Half of Africa’s population are women, and these women are mostly heavily reliant on the environment for their livelihoods. Due to this they are at high risk from climate change and its impacts. This is because climate change increases the disadvantages they face in their daily lives.

It has been estimated, by the World Economic Forum, that it will take 135 years to close the global gender gap. To help close this gap it is important that women are brought into climate action. The knowledge African women have on natural resources and the environment are incredibly important, in order to create effective adaptation policies and actions. Their knowledge includes that on agriculture, seeds, land preparation, climate-sensitive cropping, storage, bio-fertilisers, and the management of pests.

African women working within agriculture must also receive adequate technology and finance to increase their climate action.

African countries can increase their socio-economic advantages with a resilient water-energy-food transition. Therefore, it is important that African countries are equipped with clean energy, as well as water and agriculture adaptations.

For this to be successful, women need to have access to education and economic opportunities.

In March 2021, the Global Perspective on Women, Environment, and Climate Change was launched in Egypt. This had seven actionable areas and African Women’s CAP Initiative has aims to build on three of these areas. The mission of the initiative is to increase ensure women’s inclusion in the just transition to a climate-resilient future.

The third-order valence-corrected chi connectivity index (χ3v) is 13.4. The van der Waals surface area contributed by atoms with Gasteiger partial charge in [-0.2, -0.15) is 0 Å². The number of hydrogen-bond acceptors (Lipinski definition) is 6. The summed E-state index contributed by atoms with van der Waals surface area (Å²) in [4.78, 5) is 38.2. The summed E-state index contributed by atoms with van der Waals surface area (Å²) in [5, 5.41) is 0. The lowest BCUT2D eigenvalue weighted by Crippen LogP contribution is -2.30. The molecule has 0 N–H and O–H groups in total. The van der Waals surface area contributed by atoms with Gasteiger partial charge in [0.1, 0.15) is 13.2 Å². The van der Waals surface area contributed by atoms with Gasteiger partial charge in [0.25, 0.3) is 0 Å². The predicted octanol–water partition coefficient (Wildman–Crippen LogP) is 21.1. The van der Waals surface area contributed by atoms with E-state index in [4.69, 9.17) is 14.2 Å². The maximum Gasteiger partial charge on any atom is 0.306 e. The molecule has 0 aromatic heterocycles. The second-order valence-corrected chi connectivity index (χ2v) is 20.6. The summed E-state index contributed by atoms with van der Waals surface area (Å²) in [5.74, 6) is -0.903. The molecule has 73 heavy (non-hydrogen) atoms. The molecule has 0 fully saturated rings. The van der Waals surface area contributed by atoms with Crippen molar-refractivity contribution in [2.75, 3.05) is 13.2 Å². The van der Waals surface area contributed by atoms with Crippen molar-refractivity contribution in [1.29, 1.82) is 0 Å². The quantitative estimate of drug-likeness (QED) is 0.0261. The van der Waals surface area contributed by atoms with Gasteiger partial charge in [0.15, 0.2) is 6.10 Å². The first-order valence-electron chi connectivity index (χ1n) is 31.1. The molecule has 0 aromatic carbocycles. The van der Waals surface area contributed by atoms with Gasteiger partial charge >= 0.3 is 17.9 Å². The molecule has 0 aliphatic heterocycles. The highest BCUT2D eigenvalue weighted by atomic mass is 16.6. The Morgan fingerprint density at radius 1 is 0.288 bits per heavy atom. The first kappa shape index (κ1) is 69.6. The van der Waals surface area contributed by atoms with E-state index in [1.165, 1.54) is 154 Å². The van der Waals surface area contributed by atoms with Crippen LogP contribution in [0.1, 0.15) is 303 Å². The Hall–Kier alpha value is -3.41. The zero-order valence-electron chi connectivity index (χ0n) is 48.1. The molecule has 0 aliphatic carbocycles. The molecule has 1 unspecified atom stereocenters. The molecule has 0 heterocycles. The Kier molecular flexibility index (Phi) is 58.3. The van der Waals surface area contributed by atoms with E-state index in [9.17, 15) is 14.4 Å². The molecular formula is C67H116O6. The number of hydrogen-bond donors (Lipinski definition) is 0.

The three areas include:

  • Promote gender sensitive perspectives within adaptation, mitigation, and responses
  • Leverage opportunities for women within the just transition to the green economy and green consumption habits and within blue economy in the context of achieving sustainable development
  • Promote educational and behavioural change on women and climate change


  • Increase co-operation among African member states
  • Enhance existing structures and frameworks
  • Strengthen commitments for investing in women
  • Capitalise on existing Public-Private-Partnerships
  • Promote gender sensitive social protection policies and measures